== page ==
Ethics might be another interesting area of discussion: how far ought we, as people who talk about people who for various reasons are not with us at the present moment, whether because they’re dead or not yet born, to extend the respect we show living people to people of the past or the future? If rights to privacy, respect, understanding and so on are universal, shouldn’t they be extended through time? But is there a difference in the degree to which they’re entitled to such rights between people who have lived and people have yet to live?

Another useful area to think about might be to consider what each discipline offers to society: what use is it to talk about the past or the future? Are there different arguments for each, or are there general arguments to do with enlarging our understanding of the way in which people and societies work that support both?

We could move from that into thinking about the ways each act as a force of authority within society: the weight carried by ‘tradition’, the effect of ‘government forecasts’, the self-fulfilling prophecies of science-fiction and the ways historical dramas rewrite and refine national identities.

There’s maybe something to be said about the balance between detail and timescale, the ways in which it’s harder perhaps to be detailed the further one moves from the present (until you get far enough away to say what you like). Or a discussion about the way each generation thinks it’s the first to have ever lived in the present (those beforehand must have known they lived in history, and the ones after us must surely know that they live in the future). Or maybe just a recognition that both of them are attempts to answer questions that lie at the heart of trying to understand our place in the world: asking “what happened? What will happen?” is a fundamentally human thing to do.

Let me know how appealing any of these conversations are, or what alternatives we could consider. We could do worse, I suppose, by just telling each other what we do all day. I’d love to know more about your

So there we are – that’s what we’ll talking about, I hope, for a couple of hours on Saturday afternoon. Come along!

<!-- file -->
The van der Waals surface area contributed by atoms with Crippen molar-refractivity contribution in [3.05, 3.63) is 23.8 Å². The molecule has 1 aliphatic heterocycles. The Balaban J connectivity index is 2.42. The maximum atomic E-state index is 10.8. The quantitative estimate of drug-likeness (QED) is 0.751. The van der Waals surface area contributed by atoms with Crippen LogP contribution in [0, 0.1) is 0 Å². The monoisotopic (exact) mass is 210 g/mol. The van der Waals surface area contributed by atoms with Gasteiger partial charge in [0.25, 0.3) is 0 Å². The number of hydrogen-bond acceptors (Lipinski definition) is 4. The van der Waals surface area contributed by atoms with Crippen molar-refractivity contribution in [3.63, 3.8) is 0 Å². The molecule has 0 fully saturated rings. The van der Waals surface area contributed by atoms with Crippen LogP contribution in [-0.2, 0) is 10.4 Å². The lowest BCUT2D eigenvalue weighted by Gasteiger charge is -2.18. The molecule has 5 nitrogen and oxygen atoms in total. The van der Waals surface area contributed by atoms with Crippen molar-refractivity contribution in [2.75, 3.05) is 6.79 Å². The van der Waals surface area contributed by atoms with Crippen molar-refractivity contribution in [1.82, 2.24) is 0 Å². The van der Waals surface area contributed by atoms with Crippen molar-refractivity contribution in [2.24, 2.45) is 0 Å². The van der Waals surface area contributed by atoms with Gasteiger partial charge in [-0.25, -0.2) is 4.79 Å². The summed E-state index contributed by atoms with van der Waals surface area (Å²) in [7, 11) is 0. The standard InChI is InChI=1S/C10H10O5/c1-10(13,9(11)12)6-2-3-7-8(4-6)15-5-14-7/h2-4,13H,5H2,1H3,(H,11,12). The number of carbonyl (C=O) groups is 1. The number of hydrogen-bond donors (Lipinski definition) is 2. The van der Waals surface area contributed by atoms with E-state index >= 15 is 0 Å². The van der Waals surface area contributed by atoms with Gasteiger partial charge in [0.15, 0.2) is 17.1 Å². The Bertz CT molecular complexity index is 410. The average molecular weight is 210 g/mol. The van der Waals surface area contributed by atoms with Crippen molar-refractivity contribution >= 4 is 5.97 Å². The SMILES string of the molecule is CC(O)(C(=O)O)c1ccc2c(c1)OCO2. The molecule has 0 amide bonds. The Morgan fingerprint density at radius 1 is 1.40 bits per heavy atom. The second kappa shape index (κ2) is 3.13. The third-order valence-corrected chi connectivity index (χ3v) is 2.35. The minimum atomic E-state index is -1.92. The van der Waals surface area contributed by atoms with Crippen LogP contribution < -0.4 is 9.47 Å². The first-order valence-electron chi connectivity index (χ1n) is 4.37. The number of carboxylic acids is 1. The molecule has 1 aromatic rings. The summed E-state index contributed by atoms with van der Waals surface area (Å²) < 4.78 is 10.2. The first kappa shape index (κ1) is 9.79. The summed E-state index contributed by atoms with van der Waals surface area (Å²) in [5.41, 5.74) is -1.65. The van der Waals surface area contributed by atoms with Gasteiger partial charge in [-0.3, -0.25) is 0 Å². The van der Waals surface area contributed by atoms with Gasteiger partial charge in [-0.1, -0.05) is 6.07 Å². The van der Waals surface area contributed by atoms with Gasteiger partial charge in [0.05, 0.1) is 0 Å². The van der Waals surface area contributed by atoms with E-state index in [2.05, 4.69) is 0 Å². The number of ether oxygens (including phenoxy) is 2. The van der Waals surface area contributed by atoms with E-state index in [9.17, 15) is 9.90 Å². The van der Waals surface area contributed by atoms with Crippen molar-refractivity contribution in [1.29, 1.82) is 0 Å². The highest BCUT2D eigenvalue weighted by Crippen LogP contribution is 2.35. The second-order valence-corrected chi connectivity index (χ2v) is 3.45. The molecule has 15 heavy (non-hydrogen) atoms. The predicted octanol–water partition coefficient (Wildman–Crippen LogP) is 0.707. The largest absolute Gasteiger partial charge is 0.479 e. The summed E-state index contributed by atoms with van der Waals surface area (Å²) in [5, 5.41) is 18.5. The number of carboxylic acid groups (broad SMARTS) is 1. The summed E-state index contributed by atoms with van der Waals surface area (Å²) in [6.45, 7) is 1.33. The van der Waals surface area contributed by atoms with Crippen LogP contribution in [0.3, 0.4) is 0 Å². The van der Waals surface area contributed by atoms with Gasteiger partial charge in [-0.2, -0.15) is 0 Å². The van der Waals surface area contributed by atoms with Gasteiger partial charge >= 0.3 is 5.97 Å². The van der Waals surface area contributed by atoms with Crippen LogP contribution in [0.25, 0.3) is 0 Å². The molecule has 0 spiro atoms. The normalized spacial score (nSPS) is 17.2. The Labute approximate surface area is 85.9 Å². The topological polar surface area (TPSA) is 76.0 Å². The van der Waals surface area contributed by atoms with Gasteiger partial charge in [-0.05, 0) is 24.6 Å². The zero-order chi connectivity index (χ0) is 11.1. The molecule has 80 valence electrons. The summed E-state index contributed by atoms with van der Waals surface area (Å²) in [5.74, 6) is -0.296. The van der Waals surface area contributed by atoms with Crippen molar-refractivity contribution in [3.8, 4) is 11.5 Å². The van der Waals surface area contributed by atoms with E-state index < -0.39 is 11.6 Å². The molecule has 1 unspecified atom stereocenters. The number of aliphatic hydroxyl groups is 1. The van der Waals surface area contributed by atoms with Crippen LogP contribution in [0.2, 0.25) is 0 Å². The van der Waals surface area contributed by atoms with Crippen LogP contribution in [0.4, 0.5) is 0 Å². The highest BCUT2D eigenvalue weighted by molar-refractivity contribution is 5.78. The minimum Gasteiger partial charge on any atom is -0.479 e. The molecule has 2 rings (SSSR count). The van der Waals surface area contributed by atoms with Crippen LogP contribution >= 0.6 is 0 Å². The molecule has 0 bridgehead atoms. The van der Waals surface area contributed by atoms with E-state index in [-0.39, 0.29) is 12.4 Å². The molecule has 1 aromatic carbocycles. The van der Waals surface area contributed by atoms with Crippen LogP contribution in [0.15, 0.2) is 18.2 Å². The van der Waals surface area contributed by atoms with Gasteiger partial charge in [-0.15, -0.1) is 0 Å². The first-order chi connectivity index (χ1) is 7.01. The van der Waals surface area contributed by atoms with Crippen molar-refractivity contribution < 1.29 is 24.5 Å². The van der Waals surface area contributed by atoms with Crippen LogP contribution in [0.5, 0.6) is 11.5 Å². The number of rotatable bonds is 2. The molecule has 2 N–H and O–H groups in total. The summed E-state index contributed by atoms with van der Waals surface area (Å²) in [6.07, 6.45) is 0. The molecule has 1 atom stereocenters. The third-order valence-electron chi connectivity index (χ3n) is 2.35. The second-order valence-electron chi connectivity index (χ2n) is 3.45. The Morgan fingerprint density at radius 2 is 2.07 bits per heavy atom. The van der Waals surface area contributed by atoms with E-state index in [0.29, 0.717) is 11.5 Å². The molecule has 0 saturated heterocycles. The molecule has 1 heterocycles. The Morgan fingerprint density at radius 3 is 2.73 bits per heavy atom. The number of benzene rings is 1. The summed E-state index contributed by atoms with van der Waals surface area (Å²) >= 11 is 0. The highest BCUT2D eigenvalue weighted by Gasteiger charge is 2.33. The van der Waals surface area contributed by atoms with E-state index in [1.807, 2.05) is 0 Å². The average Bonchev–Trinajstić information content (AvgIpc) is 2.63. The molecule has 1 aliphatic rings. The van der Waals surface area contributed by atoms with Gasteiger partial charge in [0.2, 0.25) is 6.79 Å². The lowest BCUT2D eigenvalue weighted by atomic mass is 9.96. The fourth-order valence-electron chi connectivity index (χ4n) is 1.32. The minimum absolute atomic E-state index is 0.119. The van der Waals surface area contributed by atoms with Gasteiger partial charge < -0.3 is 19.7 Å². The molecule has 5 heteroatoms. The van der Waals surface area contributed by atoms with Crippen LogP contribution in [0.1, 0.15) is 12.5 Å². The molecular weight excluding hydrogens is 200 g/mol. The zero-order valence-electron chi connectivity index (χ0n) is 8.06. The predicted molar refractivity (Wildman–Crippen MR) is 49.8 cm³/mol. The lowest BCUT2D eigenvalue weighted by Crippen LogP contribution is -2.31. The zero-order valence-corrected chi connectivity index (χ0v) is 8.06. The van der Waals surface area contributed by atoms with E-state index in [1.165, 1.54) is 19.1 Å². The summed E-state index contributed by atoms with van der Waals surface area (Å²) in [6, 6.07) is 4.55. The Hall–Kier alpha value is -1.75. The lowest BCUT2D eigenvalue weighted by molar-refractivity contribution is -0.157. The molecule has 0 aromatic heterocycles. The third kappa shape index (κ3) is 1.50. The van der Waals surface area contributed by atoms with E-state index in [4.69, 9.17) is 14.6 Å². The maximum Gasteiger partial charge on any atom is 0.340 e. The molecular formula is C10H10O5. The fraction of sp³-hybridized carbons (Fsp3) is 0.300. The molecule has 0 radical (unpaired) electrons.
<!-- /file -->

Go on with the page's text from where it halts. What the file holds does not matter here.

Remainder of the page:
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…dear boy, events. Lying about the future into the tannoy of the Arnolfini; running around Bristol chasing a giant ball around an infinite pitch (and making my debut as a commentator for Korean Lazer Ball); watching Quantic’s new film and seeing him trainspot records afterwards; meeting lots of local authority people who were really keen to think about the future; sorting out my dissertation and getting started finally. Lots of other things.

Right now I’ve just booked a place in the airport car park (am off to the coast near Málaga for a few days) and I’m transferring Tito Paris to my phone for the flight. One bid for something interesting to get off in the morning, and I’m done for this week. And when I get back I should talk about some of these things in a bit more detail.

I’ll probably start with the Ghosts of Birthdays Present, though. If you’re in Bristol over the next couple of weeks and fancy helping out some of those marooned in the hereafter, let me know in the comments.

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Interesting Sounds


On Sunday I got myself down to the Arnolfini for Interesting Sounds, an event that grew out of Russell Davies’ Interesting events. I couldn’t stay for the whole day, unfortunately, but what I saw was fantastic. Adam Harding showed us his reconfigured guitar, moving the essential parts into a rectangular board that can be played like a dulcimer: the distancing effect of changing the relationship between player and instrument suited his delicate abstractions. Jon Pigott showed us the Sonic Marble Run (see video below).

Grace showed us a video of the Dynion Dance Group dancing on Swansea’s Sail Bridge, choreographed by Paul Granjon. Matthew Olden demoed the latest version of Jungulator. Allen Argent showed us more MaxMSP madness, with a set of patches enabling collaboration and control across networks (my favourite was Netverb, which added reverberation effects computed from the shape of the network: echoes from a virtual room whose walls are made out of TCP/IP packets). We saw John Wild’s Sounds from the Perimeter Fence, recontextualising the site of the Olympics: gorgeous, bleak sounds, as you can see below.

I talked a little bit about an idea I had for making it nicer to be outside in cities:

- it’s all a bit jumbled at the moment, but I’d like to try making an antibeep and see if it works. I tried to make one using two Buddha machines, but it didn’t really work.

And then I just had time to see David Hanford’s Sound Chair (a thirties chair with speakers in the back and base and controls on the arm like a supervillain, intended for the subsonics produced from the beats of two analogue oscillators) and Tom Bugs demoing his analogue intricacies, it was lunchtime and time for me to go home.

I missed most of the rest of the day, but I think video and audio from the day will be up at soon. Can’t wait for the next one.